Are Video Games a Form of Literature?

When I was younger, I would play Spyro the Dragon, a cartoony platformer game (think Super Mario Bros, but you can move in all directions), with my father. Whenever you started a new game, a cutscene would play, explaining the plight of the dragons and how the villain of the game, Gnasty Gnorc, froze all the dragons in crystal because they called him ugly. My dad hated these cutscenes and would always skip through them. He did not think it was important to know about this backstory when playing the actual game, and in some respects, he was right. You could probably play Spyro without knowing the reason for your quest and not lose anything essential from the experience.

Many years later, I walked into one of my friends’ apartment while they were playing Tom Clancy’s The Division, a third person shooter game that relies on tactics. What struck me immediately about the game is its ties to Tom Clancy, the late author of Hunt for Red October fame. I had never heard of video games having an overt connection to literature before and I wondered if that meant the game aspired to a higher focus on story than other games in the shooter genre. Despite this connection, the narrative serves more of background, though this narrative is still secondary to the gameplay.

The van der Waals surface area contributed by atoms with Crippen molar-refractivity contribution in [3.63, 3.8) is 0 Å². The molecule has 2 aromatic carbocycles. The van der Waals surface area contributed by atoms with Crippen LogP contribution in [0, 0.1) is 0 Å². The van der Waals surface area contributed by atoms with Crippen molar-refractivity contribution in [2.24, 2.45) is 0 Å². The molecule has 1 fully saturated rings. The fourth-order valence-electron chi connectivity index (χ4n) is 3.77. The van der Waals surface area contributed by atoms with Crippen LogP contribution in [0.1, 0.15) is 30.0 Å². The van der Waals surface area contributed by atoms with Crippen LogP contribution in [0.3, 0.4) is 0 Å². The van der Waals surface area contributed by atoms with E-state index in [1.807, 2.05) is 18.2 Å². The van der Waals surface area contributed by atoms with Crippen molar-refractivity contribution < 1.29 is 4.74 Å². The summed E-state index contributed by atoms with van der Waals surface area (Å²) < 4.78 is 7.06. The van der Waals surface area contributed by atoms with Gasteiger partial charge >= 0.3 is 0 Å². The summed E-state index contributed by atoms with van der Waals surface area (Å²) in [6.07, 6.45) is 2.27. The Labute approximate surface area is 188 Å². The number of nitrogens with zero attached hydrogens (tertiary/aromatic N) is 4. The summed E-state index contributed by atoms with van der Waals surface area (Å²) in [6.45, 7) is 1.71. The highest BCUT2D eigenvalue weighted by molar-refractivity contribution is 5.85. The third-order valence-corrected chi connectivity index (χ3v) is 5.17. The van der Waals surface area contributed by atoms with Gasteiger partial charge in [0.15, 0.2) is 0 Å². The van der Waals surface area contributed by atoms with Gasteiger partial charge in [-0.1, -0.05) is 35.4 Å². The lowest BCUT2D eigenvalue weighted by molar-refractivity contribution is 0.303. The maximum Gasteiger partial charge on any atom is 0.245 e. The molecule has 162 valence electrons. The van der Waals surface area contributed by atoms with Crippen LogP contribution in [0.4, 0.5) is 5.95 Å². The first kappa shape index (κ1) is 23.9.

Thinking of narrative as secondary in video games is still a common sentiment. Ever since video games first came to the scene in the 1970’s, they were viewed as high-tech toys. A good game was one that provided challenge, rather than an engaging narrative. While many games may have included a bare-bones tale about rescuing a damsel in distress from a monster, or fighting off an alien invasion, there wasn’t much focus placed on setting, character, or other elements of story. Rather, development focused on gameplay, or the elements surrounding the actions a player performs while engaging in the video game. The story, if there was one, was only briefly alluded to. Sometimes, the full story could only be found in the game’s manual, but even then, it was typically a thin setup—a quick reason for our player character to jump on platforms or gun down enemies.

Now, trailers for new video games look more like movie trailers detailing the story of the game as opposed to the gameplay elements. Take Mass Effect: Andromeda, the most recent entry in the Mass Effect series. Most of the advertisements for this game focus around the story, showing little instances of in-game combat.

Does this mean that narrative is more valued in video games than in the past? Hard to say. Some genres, like role-playing games that involve defined character, such as the Final Fantasy series, have more narrative structure to them than other games. Visual novel, a popular genre in Japan, is probably the best example of putting narrative at the forefront. Typically, gameplay just involves clicking through dialog boxes. Sometimes, there are minigames, but traditional levels are pretty much non-existent. Considering the minimal gameplay present in visual novels, you could argue that narrative does not mesh well with video games, as the interactivity they offer cannot be truly realized. However, I think there is a growing desire in gaming to tell intriguing stories through the medium. Games do not have to be just about the gameplay and, while most games have their stories as secondary, strong characters and plot constructions are becoming more popular.


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